Goddess Bunny is a polio survivor whose ‘Tap Dance Video’, though it barely qualifies as a music video, became a treasured underground VHS among videophiles. Wearing a white negligee and toting a white parasol, Bunny’s wasted limbs are fully exposed as she tap-dances on patio concrete.
Where the person ends and the freak begins is a line Bunny works like a runway, breaking taboos with self-determination. This last year, as the sole star in the video for Tenderloin’s ‘The Golden One’, Goddess Bunny lip-syncs the lyrics while replicating her ‘Tap Dance Video’ in a wheelchair, conveying more tenderness that freakishness.
Without knowing it, many have seen Goddess Bunny in Marilyn Manson’s video The Dope Show’, right as Manson repeats the final line: “We’re all stars now in The Dope Show.” And the Goddess Bunny is a star—the most DIY drag star on the Hollywood scene.
As for the RuPaul and DeAundra Peek, they’re both Atlanta gals. RuPaul’s ‘Supermodel (You Better Work)’, deserves its status as the most famous drag anthem of all time. Written and sung by the gorgeous force behind RuPaul’s Drag Race (a current purveyor of drag music videos to which we’ll return later), the ‘Supermodel’ video enacts its star’s rise from humble beginnings, an American Dream narrative parodied lovingly by RuPaul’s stylistic antithesis DeAundra Peek.
If RuPaul sublimates her Georgia upbringing for a high-toned persona, DeAundra Peek cranks it up to ridiculous proportions.
A sissy hick in booger drag, DeAundra looks not unlike a Muppet. She interjects a drawled-out “Yayyy” every ten words and has two dimwit sidekicks. Channelling the incompetence of The Shaggs through RuPaul’s lyrics, DeAundra’s delivery is so annoying it’s endearing. The song title should be ‘Supermuddle’ instead.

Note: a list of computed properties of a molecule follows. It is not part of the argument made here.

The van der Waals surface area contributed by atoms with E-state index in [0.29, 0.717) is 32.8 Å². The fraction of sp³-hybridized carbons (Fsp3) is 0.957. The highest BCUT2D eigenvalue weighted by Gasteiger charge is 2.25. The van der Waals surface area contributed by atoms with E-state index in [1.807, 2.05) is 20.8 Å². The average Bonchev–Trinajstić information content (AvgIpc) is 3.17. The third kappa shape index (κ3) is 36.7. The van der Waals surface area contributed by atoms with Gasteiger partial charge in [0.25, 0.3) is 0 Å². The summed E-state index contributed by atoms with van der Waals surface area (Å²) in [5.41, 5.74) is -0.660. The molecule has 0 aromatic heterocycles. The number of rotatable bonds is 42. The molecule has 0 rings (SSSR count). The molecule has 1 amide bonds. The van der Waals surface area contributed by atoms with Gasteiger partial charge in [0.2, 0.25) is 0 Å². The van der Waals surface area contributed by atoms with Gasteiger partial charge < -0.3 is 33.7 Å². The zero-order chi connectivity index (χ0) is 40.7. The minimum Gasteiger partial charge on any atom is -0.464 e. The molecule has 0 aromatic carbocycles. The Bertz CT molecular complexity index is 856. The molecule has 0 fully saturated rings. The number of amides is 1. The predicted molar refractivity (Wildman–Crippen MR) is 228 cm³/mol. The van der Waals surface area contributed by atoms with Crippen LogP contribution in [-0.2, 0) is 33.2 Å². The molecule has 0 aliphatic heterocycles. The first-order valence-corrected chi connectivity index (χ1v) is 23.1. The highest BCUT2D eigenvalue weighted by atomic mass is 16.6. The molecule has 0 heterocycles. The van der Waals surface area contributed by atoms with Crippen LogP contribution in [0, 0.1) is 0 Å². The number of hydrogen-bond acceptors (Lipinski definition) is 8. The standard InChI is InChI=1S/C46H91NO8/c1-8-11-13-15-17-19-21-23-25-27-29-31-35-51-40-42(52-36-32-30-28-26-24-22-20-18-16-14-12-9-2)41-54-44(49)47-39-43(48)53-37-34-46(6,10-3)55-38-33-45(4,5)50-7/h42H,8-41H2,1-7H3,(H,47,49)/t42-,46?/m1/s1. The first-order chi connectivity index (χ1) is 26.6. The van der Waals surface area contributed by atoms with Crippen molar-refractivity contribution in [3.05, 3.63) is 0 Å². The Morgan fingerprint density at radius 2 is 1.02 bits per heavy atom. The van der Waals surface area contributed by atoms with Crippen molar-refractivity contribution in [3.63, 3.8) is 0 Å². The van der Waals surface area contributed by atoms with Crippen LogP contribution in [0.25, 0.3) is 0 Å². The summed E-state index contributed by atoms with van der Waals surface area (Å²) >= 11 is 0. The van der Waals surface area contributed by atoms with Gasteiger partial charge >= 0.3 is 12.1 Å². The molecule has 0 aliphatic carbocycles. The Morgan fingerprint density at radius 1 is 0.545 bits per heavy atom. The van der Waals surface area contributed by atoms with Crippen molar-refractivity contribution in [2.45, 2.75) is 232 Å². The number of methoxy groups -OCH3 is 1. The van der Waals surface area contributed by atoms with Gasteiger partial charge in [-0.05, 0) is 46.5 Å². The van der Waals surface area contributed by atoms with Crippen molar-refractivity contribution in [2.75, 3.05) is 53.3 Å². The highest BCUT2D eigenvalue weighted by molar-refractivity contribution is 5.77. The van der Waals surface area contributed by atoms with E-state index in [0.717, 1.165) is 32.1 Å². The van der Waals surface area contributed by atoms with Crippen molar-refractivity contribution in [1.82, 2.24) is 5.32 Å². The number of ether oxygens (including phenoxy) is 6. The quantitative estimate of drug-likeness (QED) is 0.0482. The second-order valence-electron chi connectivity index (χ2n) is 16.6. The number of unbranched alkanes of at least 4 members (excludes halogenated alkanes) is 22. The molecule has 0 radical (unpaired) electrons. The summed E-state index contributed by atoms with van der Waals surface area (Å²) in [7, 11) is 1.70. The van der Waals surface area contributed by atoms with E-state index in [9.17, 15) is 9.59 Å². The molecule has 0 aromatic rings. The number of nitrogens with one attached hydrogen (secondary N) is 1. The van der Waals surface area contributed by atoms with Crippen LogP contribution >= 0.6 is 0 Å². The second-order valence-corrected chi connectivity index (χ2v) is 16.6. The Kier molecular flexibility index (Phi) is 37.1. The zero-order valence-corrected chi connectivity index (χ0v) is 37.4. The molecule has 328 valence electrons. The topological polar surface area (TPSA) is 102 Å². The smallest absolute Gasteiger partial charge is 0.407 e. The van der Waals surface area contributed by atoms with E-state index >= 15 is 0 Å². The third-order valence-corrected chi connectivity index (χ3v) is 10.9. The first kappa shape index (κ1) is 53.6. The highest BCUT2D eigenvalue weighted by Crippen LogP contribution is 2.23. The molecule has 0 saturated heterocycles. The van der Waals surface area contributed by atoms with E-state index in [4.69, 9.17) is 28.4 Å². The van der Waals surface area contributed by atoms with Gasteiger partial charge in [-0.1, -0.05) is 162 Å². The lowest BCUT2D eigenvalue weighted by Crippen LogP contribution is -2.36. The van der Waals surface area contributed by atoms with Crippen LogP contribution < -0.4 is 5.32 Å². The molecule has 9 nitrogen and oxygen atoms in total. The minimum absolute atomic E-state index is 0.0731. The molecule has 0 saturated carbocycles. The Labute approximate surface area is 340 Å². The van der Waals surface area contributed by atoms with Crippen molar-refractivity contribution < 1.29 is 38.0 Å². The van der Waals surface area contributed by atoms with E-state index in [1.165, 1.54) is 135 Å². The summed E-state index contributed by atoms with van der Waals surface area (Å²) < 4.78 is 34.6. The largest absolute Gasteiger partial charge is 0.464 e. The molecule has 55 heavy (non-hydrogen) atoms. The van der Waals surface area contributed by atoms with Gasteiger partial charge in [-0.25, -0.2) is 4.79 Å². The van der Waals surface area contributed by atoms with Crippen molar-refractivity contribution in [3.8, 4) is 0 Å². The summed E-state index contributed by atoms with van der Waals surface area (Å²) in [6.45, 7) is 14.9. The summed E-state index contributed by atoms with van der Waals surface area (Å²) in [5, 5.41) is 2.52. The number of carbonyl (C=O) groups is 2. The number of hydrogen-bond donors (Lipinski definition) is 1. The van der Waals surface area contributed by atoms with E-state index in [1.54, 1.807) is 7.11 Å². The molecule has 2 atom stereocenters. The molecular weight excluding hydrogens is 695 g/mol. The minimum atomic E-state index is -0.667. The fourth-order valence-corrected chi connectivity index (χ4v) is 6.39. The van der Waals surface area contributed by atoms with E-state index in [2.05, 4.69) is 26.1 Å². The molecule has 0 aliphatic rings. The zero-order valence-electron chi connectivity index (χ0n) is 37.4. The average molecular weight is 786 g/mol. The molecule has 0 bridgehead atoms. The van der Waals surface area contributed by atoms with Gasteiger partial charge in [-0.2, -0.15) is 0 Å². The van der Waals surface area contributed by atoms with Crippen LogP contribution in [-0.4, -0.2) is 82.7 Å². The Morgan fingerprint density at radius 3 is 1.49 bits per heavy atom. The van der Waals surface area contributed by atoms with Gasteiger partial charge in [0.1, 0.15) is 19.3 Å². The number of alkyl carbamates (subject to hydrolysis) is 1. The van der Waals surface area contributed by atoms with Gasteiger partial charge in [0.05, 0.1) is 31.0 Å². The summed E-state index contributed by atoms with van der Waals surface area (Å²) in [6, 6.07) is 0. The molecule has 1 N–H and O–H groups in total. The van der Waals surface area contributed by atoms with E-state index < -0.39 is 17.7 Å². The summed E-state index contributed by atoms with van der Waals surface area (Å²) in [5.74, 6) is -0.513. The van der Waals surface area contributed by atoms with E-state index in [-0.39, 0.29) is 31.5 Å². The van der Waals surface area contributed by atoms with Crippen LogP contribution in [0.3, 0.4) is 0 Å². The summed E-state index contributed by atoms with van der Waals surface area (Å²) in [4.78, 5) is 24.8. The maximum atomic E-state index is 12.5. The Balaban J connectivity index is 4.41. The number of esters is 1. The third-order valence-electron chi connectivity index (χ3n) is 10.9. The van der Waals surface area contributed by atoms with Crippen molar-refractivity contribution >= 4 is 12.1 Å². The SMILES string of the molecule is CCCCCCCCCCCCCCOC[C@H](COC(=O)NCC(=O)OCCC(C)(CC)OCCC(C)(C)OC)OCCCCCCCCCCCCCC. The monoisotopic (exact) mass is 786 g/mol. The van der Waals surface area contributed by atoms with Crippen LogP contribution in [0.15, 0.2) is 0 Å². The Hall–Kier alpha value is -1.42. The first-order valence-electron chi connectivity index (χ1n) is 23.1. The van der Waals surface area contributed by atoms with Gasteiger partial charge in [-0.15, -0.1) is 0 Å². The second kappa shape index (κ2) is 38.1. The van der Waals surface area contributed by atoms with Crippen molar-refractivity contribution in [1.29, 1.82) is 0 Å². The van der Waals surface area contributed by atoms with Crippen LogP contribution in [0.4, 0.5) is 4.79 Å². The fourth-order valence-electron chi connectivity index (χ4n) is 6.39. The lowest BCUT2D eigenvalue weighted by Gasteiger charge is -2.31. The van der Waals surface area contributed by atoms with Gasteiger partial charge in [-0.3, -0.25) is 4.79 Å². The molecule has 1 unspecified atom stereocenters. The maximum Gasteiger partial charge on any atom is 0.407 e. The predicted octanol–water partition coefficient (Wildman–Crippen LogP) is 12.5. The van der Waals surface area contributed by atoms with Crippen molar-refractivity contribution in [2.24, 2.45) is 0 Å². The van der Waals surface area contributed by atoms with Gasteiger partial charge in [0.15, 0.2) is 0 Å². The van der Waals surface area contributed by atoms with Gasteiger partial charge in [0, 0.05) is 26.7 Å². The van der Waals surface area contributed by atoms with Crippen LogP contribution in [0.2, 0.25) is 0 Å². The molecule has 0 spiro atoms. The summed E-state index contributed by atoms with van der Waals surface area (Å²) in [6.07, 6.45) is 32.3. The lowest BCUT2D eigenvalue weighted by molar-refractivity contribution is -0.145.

In her parody of the video, she winds up on the cover of Trailer Teen magazine, above the words BIGGER THAN RUPAUL. As for her parody of Deee-Lite’s ‘What Is Love?’, DeAundra changes words like deee-licious and deee-groovy to deee-spicable, deee-pilatory and of course Deee-Aundra Peek! Yayyy! Originally these music videos aired on Atlanta’s public access program The American Music Show, a no-budget series that also gave us Lady Bunny.
Parody becomes the gambit of choice for many queens in the 2000s, not surprising if one considers drag itself a parody of the hussy or bitch. Glamorous or lowbrow, it’s a stereotype emphasizing cooter couture a/k/a pussy power. This stereotype finds equally exaggerated company in several drag music videos, none of which shock the senses quite like those by Lady Bunny, Jackie Beat and Willam.
Read Part 2, ‘The Impact of the YouTube Parody’, which looks at the YouTube sensations who parody mainstream pop stars and play havoc with their notions of identity.
Read Part 3, ‘The Original Singers, the Original Songs, and the Future of YouTube Drag’, which looks at the drag queens who sing their own original songs, as well as the future of the DIY YouTube video.